Feedgrain Focus: North drifts, south softens in thin trade

Liz Wells July 28, 2022

While conditions remain excessively wet in parts of NSW and Queensland, crops in South Australia and Victoria are tracking well, and some are in need of a drink before the weather warms up. Photo: James Stacey, Strathalbyn

PRICES for feed wheat, barley and sorghum have moved little in the past week in northern markets, while southern wheat values have dropped by up to $20 per tonne in thin trade.

The reopening of the Blue Mountains line this week has allowed a backlog of containers carrying agricultural and other commodities to move from central NSW to Port Botany.

The line has been open for 12 hours a day since Monday, and will be open around the clock from Saturday.

With the Hunter line to Newcastle and Gunning on the Melbourne-Sydney line also reopened, services have now resumed on all lines closed by rain-related incidents earlier this month.

Today July 21
Barley Downs $390 $390
SFW wheat Downs $405 $410
Sorghum Downs $350 $345
Barley Melbourne $390 $390
ASW wheat Melbourne $420 $440
SFW wheat Melbourne $410 $425

Table 1: Indicative prices in Australian dollars per tonne.

Inverse narrows

Riordan Grain Services manager Mark Lewis said current-crop values have fallen to the point where they have just about converged with new crop, and both are trading in limited volume.

“There’s not a lot of traction,” Mr Lewis said.

“With the Northern Hemisphere harvest happening, and all the uncertainty around Ukraine, people are just executing what they’ve got.

While barley in volume appears to be dwindling, traders say indications are that plenty of wheat is still warehoused or held on farm.

“It still feels like there’s a lot of wheat around.

“I would expect to see that start to come out to a bit of carry given there’s plenty of wheat around.”

At Young, Grain Focus broker Michael Jones said the southern NSW market has softened, and is down around $10-$15/t for wheat.

“Barley’s hard to place but wheat is going to port,” Mr Jones said.

“The upcountry guys are covering for September; you’d be struggling to find August homes.”

Mr Jones said some growers were selling ahead parcels of around 50-100t., and SFW delivered Port Kembla has been traded this week at $410/t.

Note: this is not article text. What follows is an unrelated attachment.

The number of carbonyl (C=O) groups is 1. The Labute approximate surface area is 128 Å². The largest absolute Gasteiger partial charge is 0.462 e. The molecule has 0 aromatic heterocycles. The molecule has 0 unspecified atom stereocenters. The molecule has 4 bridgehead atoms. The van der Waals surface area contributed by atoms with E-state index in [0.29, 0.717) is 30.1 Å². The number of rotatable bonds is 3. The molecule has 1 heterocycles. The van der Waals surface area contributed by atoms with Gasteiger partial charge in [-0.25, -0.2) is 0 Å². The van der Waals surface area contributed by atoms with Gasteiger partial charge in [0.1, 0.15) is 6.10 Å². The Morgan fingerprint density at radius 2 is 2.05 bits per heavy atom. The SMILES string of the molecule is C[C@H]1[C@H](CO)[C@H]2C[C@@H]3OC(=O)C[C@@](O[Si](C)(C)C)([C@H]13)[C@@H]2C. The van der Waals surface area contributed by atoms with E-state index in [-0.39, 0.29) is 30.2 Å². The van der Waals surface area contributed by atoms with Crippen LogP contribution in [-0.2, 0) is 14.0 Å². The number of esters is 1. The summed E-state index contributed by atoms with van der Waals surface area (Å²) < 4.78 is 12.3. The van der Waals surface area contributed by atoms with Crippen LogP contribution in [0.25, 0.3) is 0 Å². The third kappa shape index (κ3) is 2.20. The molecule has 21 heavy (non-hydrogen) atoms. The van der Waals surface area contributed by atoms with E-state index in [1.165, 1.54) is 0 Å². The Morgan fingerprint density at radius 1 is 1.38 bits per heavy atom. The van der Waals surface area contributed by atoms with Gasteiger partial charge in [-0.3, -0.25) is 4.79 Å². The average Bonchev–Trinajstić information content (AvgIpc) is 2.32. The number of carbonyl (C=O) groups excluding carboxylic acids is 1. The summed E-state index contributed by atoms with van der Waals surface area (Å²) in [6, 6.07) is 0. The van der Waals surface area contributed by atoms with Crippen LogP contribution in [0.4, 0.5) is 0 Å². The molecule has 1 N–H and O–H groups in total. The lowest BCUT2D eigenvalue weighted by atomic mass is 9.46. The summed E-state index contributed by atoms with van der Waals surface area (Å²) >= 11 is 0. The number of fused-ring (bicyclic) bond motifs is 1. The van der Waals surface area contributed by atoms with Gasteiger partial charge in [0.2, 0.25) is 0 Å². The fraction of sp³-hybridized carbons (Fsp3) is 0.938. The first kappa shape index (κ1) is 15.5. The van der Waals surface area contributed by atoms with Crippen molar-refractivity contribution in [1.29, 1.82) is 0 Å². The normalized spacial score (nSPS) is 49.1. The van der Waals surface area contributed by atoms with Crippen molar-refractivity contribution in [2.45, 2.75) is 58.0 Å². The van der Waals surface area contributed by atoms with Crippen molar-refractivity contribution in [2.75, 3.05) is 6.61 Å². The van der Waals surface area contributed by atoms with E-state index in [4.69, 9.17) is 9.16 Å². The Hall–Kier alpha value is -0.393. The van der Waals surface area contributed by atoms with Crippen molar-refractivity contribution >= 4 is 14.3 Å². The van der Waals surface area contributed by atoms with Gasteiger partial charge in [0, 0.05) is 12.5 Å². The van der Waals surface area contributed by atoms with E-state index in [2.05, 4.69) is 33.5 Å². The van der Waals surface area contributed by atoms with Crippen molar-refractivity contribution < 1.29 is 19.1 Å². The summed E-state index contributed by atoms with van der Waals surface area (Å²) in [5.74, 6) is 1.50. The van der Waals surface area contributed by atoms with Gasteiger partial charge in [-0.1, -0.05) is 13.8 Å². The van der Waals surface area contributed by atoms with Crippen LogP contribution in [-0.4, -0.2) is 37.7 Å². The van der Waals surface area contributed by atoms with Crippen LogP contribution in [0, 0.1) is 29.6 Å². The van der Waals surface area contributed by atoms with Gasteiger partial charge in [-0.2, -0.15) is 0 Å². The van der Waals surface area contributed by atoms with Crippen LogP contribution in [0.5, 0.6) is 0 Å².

GeoCommodities Brad Knight said the Victorian market was “up and down like a yo-yo” based on global market perceptions about how likely Ukraine was to start exporting grain in the near term.

“Some of the bids are $10 either side of where you might think the market is,” Mr Knight said.

North takes a breather

A backlog of bulk and containerised grain going into Brisbane has slowed trade to a new level of quiet this week.

On the Liverpool Plains, Quest Commodities broker Chris Johnson said the market was “very sideways” in thin trade.

“A lot of consumers have covered themselves for now, and the grower is sitting on their hands.”

This follows a fitful end to the cotton harvest and winter-crop planting, with some growers only completing their program in the past week or two with some late barley or durum.

Early winter crops in northern NSW and southern Queensland are expected to hit the bins in late September, and consumers are now seen as largely covered until then.

Recent trades delivered consumer on the Liverpool Plains include barley at $345/t, and SFW wheat at $400/t.

One trade source said feedlots were hesitant to extend coverage as they are comfortable in the near term, and are concerned about biosecurity risks amid the threat of Foot and Mouth Disease arriving in Australia.

Cottonseed supply stabilises

Cheaper cottonseed ex gin prices emerged this week as supply from gins filled the gaps caused by the late start to the season, according to Woodside manager Hamish Steele Park.

“Ginning will likely push out till Oct/Nov this year in some valleys.

Container export demand continues to pay large premiums amid the complexity of logistic problems such as rail disruptions behind Sydney, shortage of trucks and shortage of packing space.

“Container values however have not fallen much and continue to quote about $545/t September 2022 delivered container terminal.

The profile of demand in export markets affects what individual importers will pay.

“China export demand has backed off with the sell-off in global oilseed markets.

“The China market is more sensitive to oilseed values as the majority is used in crush, while export markets like Japan and Korea have a higher feed grain component in their demand.

Domestic feedlot buyers appear standing aside for the moment at the same time as supply from gins has become more assured tipping gin prices lower.

“Ex gin and delivered cottonseed values have eased over the past couple of weeks.

“Prices in northern NSW and Queensland were $5-10/t cheaper this week, ex Gwydir and Namoi Valley sites quoting about $310/t.

“Central NSW values were off $20/t this week, Macquarie Valley quoting $315/t from $335-340/t a week earlier.

“Riverina ex gin values, from $410/t a week ago, are now under $400/t.


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